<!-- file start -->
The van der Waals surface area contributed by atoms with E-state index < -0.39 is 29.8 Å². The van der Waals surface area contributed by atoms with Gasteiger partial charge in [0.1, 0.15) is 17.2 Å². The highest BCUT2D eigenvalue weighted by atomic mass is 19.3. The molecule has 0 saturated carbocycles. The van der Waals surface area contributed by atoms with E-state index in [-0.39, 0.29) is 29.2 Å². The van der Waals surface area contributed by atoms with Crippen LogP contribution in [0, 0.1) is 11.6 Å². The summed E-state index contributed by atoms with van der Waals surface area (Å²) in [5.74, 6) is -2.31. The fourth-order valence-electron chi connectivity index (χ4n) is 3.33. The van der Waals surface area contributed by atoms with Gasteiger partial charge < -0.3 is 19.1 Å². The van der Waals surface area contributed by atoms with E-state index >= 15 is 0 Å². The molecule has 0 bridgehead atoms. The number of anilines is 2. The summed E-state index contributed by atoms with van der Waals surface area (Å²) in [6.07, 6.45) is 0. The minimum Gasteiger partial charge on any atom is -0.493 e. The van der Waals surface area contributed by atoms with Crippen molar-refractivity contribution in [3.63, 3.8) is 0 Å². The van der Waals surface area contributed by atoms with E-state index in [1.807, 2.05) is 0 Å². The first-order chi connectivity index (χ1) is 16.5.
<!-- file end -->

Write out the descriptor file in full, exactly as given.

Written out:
The van der Waals surface area contributed by atoms with E-state index < -0.39 is 29.8 Å². The van der Waals surface area contributed by atoms with Gasteiger partial charge in [0.1, 0.15) is 17.2 Å². The highest BCUT2D eigenvalue weighted by atomic mass is 19.3. The molecule has 0 saturated carbocycles. The van der Waals surface area contributed by atoms with E-state index in [-0.39, 0.29) is 29.2 Å². The van der Waals surface area contributed by atoms with Crippen LogP contribution in [0, 0.1) is 11.6 Å². The summed E-state index contributed by atoms with van der Waals surface area (Å²) in [5.74, 6) is -2.31. The fourth-order valence-electron chi connectivity index (χ4n) is 3.33. The van der Waals surface area contributed by atoms with Gasteiger partial charge < -0.3 is 19.1 Å². The van der Waals surface area contributed by atoms with E-state index >= 15 is 0 Å². The molecule has 0 bridgehead atoms. The number of anilines is 2. The summed E-state index contributed by atoms with van der Waals surface area (Å²) in [6.07, 6.45) is 0. The minimum Gasteiger partial charge on any atom is -0.493 e. The van der Waals surface area contributed by atoms with Crippen molar-refractivity contribution in [3.63, 3.8) is 0 Å². The van der Waals surface area contributed by atoms with E-state index in [1.807, 2.05) is 0 Å². The first-order chi connectivity index (χ1) is 16.5.